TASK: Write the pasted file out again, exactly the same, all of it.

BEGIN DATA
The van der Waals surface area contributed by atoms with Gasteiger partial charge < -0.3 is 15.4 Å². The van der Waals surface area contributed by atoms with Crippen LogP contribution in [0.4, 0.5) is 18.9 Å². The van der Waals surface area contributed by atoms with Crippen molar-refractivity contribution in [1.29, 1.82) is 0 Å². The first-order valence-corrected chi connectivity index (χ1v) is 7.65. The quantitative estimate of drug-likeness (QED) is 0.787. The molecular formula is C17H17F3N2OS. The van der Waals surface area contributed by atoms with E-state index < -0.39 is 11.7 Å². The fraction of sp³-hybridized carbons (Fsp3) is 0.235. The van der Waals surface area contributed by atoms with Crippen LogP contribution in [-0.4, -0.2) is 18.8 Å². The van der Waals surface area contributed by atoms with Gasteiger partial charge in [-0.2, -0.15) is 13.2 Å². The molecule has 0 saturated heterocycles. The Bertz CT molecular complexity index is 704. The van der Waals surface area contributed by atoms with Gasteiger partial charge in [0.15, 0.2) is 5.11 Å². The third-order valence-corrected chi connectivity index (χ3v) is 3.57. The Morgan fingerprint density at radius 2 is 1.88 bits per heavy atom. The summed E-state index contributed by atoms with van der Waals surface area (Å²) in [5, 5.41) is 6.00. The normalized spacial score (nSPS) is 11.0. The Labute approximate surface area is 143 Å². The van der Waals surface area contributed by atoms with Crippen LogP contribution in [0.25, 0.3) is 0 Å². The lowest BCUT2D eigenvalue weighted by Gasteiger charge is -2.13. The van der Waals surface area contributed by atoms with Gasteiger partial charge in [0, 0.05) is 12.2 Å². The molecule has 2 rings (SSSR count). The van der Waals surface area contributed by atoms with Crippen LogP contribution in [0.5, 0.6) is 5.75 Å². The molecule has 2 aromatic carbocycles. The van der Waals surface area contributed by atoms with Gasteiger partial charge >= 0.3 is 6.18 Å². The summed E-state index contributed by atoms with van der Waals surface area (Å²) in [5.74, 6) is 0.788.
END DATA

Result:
The van der Waals surface area contributed by atoms with Gasteiger partial charge < -0.3 is 15.4 Å². The van der Waals surface area contributed by atoms with Crippen LogP contribution in [0.4, 0.5) is 18.9 Å². The van der Waals surface area contributed by atoms with Crippen molar-refractivity contribution in [1.29, 1.82) is 0 Å². The first-order valence-corrected chi connectivity index (χ1v) is 7.65. The quantitative estimate of drug-likeness (QED) is 0.787. The molecular formula is C17H17F3N2OS. The van der Waals surface area contributed by atoms with E-state index < -0.39 is 11.7 Å². The fraction of sp³-hybridized carbons (Fsp3) is 0.235. The van der Waals surface area contributed by atoms with Crippen LogP contribution in [-0.4, -0.2) is 18.8 Å². The van der Waals surface area contributed by atoms with Gasteiger partial charge in [-0.2, -0.15) is 13.2 Å². The molecule has 0 saturated heterocycles. The Bertz CT molecular complexity index is 704. The van der Waals surface area contributed by atoms with Gasteiger partial charge in [0.15, 0.2) is 5.11 Å². The third-order valence-corrected chi connectivity index (χ3v) is 3.57. The Morgan fingerprint density at radius 2 is 1.88 bits per heavy atom. The summed E-state index contributed by atoms with van der Waals surface area (Å²) in [5, 5.41) is 6.00. The normalized spacial score (nSPS) is 11.0. The Labute approximate surface area is 143 Å². The van der Waals surface area contributed by atoms with Crippen LogP contribution in [0.25, 0.3) is 0 Å². The lowest BCUT2D eigenvalue weighted by Gasteiger charge is -2.13. The van der Waals surface area contributed by atoms with Gasteiger partial charge in [0, 0.05) is 12.2 Å². The molecule has 2 rings (SSSR count). The van der Waals surface area contributed by atoms with Crippen LogP contribution in [0.5, 0.6) is 5.75 Å². The molecule has 2 aromatic carbocycles. The van der Waals surface area contributed by atoms with Gasteiger partial charge >= 0.3 is 6.18 Å². The summed E-state index contributed by atoms with van der Waals surface area (Å²) in [5.74, 6) is 0.788.